Period costumes, exotic locations and the dramatisation of the trials and tribulations that met the boy pharaoh – he was around eight or nine when he ascended to the throne and 17 when he died – surely provide all the ingredients for an enthralling, absorbing saga.

That’s why it should come as no surprise that two series surrounding Tutankhamun are heading towards television screens.

Spike TV's Tut will air later this month
Spike TV’s Tut will air later this month

The first, called Tut (main image), was unveiled as the marker for US cable channel Spike TV’s return to scripted programming. The six-hour miniseries, which will air across three nights from July 19, follows King Tut, played by Avan Jogia, and his closest adviser, Vizer Ay (Ben Kingsley).

The story revolves around Tut’s rise to power as the youngest ruler of Egypt and his struggle to lead Egypt to glory, while his closest advisers, friends and lovers scheme for their own nefarious interests.

Sibylla Deen, Alexander Siddig, Kylie Bunbury, Peter Gadiot, Iddo Goldberg and Nonso Anozie are also among the cast. The series is produced by Canada’s Muse Entertainment, with Channel 5 in the UK among the international broadcasters to have picked it up.

Others tying up deals for the show with Muse Distribution International include Discovery in Italy, SIC in Portugal and Sky in New Zealand.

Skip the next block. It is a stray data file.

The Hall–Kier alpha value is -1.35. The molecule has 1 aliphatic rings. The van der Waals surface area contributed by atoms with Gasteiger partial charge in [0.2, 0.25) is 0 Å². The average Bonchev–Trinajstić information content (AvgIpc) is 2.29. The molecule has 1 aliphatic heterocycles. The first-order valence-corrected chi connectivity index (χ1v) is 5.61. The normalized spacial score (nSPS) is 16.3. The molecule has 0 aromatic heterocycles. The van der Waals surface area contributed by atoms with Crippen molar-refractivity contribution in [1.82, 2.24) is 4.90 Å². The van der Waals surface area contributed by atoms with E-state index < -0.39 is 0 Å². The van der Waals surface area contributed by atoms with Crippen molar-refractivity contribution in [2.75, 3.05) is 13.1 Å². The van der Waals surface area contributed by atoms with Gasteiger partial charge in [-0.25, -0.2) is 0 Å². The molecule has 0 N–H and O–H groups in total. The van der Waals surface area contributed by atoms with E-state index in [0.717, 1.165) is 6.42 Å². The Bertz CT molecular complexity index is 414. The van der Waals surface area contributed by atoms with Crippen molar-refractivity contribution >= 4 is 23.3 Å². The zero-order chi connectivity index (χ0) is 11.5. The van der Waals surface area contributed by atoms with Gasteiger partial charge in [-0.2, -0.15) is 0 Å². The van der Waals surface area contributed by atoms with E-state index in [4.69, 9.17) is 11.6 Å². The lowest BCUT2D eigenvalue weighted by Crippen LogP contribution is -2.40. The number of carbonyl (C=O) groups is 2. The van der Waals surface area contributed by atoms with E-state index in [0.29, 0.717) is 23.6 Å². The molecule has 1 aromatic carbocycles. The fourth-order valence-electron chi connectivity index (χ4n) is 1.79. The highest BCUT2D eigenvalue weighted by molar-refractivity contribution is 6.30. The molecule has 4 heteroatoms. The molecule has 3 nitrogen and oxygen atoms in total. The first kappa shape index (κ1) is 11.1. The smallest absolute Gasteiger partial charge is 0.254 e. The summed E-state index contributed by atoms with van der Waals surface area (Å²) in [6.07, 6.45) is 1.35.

The project had been in development at Muse since 2013, but was seen by Spike as a series that could relaunch it into the original drama arena.

At the time of the series pickup, in March 2014, Spike exec VP of original series Sharon Levy said: “We are thrilled to join forces with Muse Entertainment and this incredible writing team to bring the amazing story of one of history’s legendary leaders to life. Tut is the perfect addition to our slate of distinctive originals that appeal to a broad audience.”

Following in the footsteps of similar-subject movies released close together – think Deep Impact and Armageddon, or White House Down and Olympus Has Fallen – another series centred on Tutankhamun is heading to the small screen, this time in the UK.

ITV this week unveiled plans for an “epic and compelling” drama based on Howard Carter’s discovery of the boy king’s tomb. Four-part miniseries Tutankhamun, which will be written by Guy Burt (The Borgias), focuses on Carter himself – a solitary man on the edge of society who became an unlikely hero with his unprecedented and historic discovery.